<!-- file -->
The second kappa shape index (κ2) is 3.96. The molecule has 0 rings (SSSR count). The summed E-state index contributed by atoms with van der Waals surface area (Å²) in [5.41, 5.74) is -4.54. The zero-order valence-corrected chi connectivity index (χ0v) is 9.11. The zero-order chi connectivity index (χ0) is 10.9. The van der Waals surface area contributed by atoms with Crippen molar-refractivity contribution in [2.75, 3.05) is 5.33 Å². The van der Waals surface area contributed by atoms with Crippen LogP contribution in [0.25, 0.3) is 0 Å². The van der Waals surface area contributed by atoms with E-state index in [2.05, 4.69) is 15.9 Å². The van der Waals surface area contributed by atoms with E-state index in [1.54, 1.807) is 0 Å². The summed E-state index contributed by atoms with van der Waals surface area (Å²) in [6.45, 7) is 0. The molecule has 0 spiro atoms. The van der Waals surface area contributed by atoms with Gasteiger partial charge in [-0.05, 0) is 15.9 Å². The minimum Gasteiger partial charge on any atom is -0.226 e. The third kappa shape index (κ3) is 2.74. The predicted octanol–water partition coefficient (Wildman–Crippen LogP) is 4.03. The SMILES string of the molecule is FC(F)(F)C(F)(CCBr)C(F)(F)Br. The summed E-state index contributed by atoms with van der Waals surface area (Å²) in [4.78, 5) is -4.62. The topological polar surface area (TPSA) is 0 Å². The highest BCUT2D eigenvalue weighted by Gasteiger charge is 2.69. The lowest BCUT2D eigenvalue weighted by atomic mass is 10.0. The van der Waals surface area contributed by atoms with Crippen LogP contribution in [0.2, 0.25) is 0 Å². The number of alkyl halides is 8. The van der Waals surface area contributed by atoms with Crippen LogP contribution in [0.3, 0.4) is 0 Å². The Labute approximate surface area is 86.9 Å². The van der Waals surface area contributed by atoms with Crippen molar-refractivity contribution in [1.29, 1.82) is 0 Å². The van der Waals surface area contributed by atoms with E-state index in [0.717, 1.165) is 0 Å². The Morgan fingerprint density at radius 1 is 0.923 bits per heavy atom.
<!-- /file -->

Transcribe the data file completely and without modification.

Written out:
The second kappa shape index (κ2) is 3.96. The molecule has 0 rings (SSSR count). The summed E-state index contributed by atoms with van der Waals surface area (Å²) in [5.41, 5.74) is -4.54. The zero-order valence-corrected chi connectivity index (χ0v) is 9.11. The zero-order chi connectivity index (χ0) is 10.9. The van der Waals surface area contributed by atoms with Crippen molar-refractivity contribution in [2.75, 3.05) is 5.33 Å². The van der Waals surface area contributed by atoms with Crippen LogP contribution in [0.25, 0.3) is 0 Å². The van der Waals surface area contributed by atoms with E-state index in [2.05, 4.69) is 15.9 Å². The van der Waals surface area contributed by atoms with E-state index in [1.54, 1.807) is 0 Å². The summed E-state index contributed by atoms with van der Waals surface area (Å²) in [6.45, 7) is 0. The molecule has 0 spiro atoms. The van der Waals surface area contributed by atoms with Gasteiger partial charge in [-0.05, 0) is 15.9 Å². The minimum Gasteiger partial charge on any atom is -0.226 e. The third kappa shape index (κ3) is 2.74. The predicted octanol–water partition coefficient (Wildman–Crippen LogP) is 4.03. The SMILES string of the molecule is FC(F)(F)C(F)(CCBr)C(F)(F)Br. The summed E-state index contributed by atoms with van der Waals surface area (Å²) in [4.78, 5) is -4.62. The topological polar surface area (TPSA) is 0 Å². The highest BCUT2D eigenvalue weighted by Gasteiger charge is 2.69. The lowest BCUT2D eigenvalue weighted by atomic mass is 10.0. The van der Waals surface area contributed by atoms with Crippen LogP contribution in [0.2, 0.25) is 0 Å². The number of alkyl halides is 8. The van der Waals surface area contributed by atoms with Crippen LogP contribution in [0.3, 0.4) is 0 Å². The Labute approximate surface area is 86.9 Å². The van der Waals surface area contributed by atoms with Crippen molar-refractivity contribution in [1.29, 1.82) is 0 Å². The van der Waals surface area contributed by atoms with E-state index in [0.717, 1.165) is 0 Å². The Morgan fingerprint density at radius 1 is 0.923 bits per heavy atom.